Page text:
Claudia Jones was born in Trinidad and Tobago in 1915 but moved to New York with her parents and siblings at the age of eight.
During most of her time in the US, she was as an active member of the American Communist Party and editor for the party’s paper. She was deported from the US in 1955 and sought asylum in the UK where she continued her activism and work with the African-Caribbean community.
She founded and edited Britain’s first major black community newspaper above a barber shop in Brixton called The West Indian Gazette in 1958. The paper became a key contributor to the rise of consciousness within the black British community.
In 1958, the Notting Hill race riots broke out. Hostility from middle-class 'teddy boys' against the increasing amount of Caribbean immigrants eventually led to a night of violent racial attacks on black residents.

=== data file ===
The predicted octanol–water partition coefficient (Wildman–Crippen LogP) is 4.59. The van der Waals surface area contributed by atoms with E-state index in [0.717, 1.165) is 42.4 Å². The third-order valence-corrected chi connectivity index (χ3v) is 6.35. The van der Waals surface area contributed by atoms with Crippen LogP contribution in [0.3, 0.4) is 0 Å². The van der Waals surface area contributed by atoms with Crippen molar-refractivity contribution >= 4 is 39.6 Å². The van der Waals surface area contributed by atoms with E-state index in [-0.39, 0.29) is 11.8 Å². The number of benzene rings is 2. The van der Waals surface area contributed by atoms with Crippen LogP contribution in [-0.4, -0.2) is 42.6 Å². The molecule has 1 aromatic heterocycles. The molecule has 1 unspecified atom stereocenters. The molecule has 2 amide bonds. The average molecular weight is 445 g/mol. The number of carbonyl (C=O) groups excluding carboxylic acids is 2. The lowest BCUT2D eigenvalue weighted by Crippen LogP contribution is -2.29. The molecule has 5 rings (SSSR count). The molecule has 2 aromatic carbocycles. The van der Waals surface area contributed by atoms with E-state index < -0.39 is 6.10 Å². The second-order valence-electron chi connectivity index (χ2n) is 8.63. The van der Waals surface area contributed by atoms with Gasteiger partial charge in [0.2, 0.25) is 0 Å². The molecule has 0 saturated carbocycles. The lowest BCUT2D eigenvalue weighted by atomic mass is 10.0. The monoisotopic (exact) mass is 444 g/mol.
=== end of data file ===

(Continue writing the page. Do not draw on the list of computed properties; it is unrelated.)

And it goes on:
After the Notting Hill race riots, Jones used her influence to host the “Caribbean Carnival” in St Pancras Town Hall to celebrate the culture of those being discriminated against. The celebrations were epitomised by the slogan “A people’s art is the genesis of their freedom”.
Eight years later, Jones “Caribbean Carnival” became one of the pillars that formed the Notting Hill Carnival as we know it today, the largest street festival in Europe that celebrates the best of Caribbean culture and tradition.
More than 60 years on from her untimely death, Claudia Jones is still seen as someone who not only played a key role in fighting for racial equality in the UK, but as someone who paved the way for integrating Caribbean culture into the British life in a time of adversity.
Her legacy will never be forgotten.